What Can a Mere Child Teach Us?


Acts 23:11-35; Mark 10:13-15

A conspiracy was formed. Forty Jews came together and developed a plot to finally rid Paul and his message of salvation through Jesus Christ. “They bound themselves under a curse: neither to eat or drink until they had killed Paul.”

Unbeknownst to them, Paul’s young nephew overheard their plot. With great courage, he came to his uncle and told him what he heard. Paul instructed the centurion to take him to the commander so he could give his report.

The commander took the boy by the hand and listened to what he had to say. Remarkably, this commander took seriously what this child reported. He did not underestimate the intervention of a child.

As a result, this commander put in motion a plan to protect Paul. He was able to securely and successfully escort Paul to Rome. While a prisoner, yes; but not just any prisoner, one who was in chains for the gospel and one who would boldly preach the good news of Jesus.

And who did God use to help Paul? A mere child! We assert that he was a child based on the language used in Acts 23:19, “Then the commander took him (Paul’s nephew) by the hand, led him aside, and inquired privately, “What is it you have to report to me?”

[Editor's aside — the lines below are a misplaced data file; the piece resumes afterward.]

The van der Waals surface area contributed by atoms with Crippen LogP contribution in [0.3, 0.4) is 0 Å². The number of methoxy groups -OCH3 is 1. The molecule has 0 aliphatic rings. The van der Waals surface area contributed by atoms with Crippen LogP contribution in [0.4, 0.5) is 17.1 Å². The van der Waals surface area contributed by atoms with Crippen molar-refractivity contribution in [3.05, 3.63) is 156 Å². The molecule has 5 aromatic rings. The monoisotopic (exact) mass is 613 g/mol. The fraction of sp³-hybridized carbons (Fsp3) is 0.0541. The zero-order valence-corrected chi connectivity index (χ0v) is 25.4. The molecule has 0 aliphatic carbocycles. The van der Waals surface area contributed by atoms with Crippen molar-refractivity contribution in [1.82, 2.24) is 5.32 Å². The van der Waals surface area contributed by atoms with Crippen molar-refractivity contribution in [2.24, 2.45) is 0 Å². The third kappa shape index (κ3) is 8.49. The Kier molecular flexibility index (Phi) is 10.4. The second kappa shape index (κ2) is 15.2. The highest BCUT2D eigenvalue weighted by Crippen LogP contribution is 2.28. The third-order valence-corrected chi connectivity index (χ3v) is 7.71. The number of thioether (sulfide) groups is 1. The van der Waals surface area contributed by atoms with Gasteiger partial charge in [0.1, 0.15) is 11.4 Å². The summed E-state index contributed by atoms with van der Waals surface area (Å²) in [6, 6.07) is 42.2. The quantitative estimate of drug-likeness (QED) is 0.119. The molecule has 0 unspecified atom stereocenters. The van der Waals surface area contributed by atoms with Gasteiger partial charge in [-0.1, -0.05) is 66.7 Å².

It’s not likely the commander took the hand of a grown man and led him to a place to hear his report. Either way, a child or one younger than ourselves, we can never dismiss the wisdom of those that God uses to instruct us.

One thing we can learn from children is how to have the kind of faith we need to get to heaven. Over and over, my children have taught me as much as I have taught them. God works through His people regardless of age. To be a learner like children means to set aside our pride, come humbly to the water and drink. It doesn’t matter if the pool is prestigious in form or simple. Does it have fresh water where we are spiritually nourished, is the question?